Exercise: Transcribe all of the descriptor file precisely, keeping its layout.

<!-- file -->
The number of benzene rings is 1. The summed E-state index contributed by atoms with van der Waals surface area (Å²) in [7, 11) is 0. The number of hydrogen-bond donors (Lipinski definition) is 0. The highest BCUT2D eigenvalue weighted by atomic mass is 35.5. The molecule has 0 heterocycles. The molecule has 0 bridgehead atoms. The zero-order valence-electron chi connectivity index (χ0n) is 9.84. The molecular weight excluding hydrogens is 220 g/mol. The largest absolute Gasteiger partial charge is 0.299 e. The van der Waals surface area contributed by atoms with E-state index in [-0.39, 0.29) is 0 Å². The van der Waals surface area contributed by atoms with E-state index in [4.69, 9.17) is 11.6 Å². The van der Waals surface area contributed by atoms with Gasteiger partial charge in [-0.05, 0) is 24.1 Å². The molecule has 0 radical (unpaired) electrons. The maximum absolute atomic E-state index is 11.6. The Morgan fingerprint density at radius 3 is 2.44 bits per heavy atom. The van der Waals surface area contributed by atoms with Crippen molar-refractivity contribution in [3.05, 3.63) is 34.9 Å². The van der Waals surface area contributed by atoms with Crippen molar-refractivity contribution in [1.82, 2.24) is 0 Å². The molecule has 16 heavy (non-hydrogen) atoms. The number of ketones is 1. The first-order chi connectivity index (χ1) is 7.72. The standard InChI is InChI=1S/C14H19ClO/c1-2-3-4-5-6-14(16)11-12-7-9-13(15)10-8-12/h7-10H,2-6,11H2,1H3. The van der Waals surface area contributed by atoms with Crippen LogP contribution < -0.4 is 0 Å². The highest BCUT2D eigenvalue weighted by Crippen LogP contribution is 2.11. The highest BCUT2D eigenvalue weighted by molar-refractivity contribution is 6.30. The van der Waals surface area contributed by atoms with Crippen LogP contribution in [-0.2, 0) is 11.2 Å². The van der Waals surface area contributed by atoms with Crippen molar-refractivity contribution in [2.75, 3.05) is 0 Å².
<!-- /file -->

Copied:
The number of benzene rings is 1. The summed E-state index contributed by atoms with van der Waals surface area (Å²) in [7, 11) is 0. The number of hydrogen-bond donors (Lipinski definition) is 0. The highest BCUT2D eigenvalue weighted by atomic mass is 35.5. The molecule has 0 heterocycles. The molecule has 0 bridgehead atoms. The zero-order valence-electron chi connectivity index (χ0n) is 9.84. The molecular weight excluding hydrogens is 220 g/mol. The largest absolute Gasteiger partial charge is 0.299 e. The van der Waals surface area contributed by atoms with E-state index in [-0.39, 0.29) is 0 Å². The van der Waals surface area contributed by atoms with E-state index in [4.69, 9.17) is 11.6 Å². The van der Waals surface area contributed by atoms with Gasteiger partial charge in [-0.05, 0) is 24.1 Å². The molecule has 0 radical (unpaired) electrons. The maximum absolute atomic E-state index is 11.6. The Morgan fingerprint density at radius 3 is 2.44 bits per heavy atom. The van der Waals surface area contributed by atoms with Crippen molar-refractivity contribution in [3.05, 3.63) is 34.9 Å². The van der Waals surface area contributed by atoms with Crippen molar-refractivity contribution in [1.82, 2.24) is 0 Å². The molecule has 16 heavy (non-hydrogen) atoms. The number of ketones is 1. The first-order chi connectivity index (χ1) is 7.72. The standard InChI is InChI=1S/C14H19ClO/c1-2-3-4-5-6-14(16)11-12-7-9-13(15)10-8-12/h7-10H,2-6,11H2,1H3. The van der Waals surface area contributed by atoms with Crippen LogP contribution < -0.4 is 0 Å². The highest BCUT2D eigenvalue weighted by Crippen LogP contribution is 2.11. The highest BCUT2D eigenvalue weighted by molar-refractivity contribution is 6.30. The van der Waals surface area contributed by atoms with Crippen LogP contribution in [-0.2, 0) is 11.2 Å². The van der Waals surface area contributed by atoms with Crippen molar-refractivity contribution in [2.75, 3.05) is 0 Å².